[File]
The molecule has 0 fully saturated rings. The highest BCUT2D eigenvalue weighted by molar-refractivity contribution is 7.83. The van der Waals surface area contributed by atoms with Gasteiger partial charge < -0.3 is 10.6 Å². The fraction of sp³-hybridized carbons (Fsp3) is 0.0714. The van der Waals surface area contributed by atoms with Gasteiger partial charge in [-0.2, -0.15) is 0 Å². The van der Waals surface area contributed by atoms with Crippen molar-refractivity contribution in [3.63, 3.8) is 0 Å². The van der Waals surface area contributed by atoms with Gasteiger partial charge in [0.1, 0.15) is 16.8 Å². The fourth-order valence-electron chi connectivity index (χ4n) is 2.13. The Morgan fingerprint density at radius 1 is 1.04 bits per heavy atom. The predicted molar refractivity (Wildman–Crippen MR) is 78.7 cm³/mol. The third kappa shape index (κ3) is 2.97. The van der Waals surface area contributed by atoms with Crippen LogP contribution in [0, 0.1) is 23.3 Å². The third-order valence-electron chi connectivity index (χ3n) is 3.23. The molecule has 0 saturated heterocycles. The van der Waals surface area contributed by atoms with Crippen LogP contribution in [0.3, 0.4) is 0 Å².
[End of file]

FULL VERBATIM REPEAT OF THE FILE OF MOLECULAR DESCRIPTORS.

The molecule has 0 fully saturated rings. The highest BCUT2D eigenvalue weighted by molar-refractivity contribution is 7.83. The van der Waals surface area contributed by atoms with Gasteiger partial charge < -0.3 is 10.6 Å². The fraction of sp³-hybridized carbons (Fsp3) is 0.0714. The van der Waals surface area contributed by atoms with Gasteiger partial charge in [-0.2, -0.15) is 0 Å². The van der Waals surface area contributed by atoms with Crippen molar-refractivity contribution in [3.63, 3.8) is 0 Å². The van der Waals surface area contributed by atoms with Gasteiger partial charge in [0.1, 0.15) is 16.8 Å². The fourth-order valence-electron chi connectivity index (χ4n) is 2.13. The Morgan fingerprint density at radius 1 is 1.04 bits per heavy atom. The predicted molar refractivity (Wildman–Crippen MR) is 78.7 cm³/mol. The third kappa shape index (κ3) is 2.97. The van der Waals surface area contributed by atoms with Crippen LogP contribution in [0, 0.1) is 23.3 Å². The third-order valence-electron chi connectivity index (χ3n) is 3.23. The molecule has 0 saturated heterocycles. The van der Waals surface area contributed by atoms with Crippen LogP contribution in [0.3, 0.4) is 0 Å².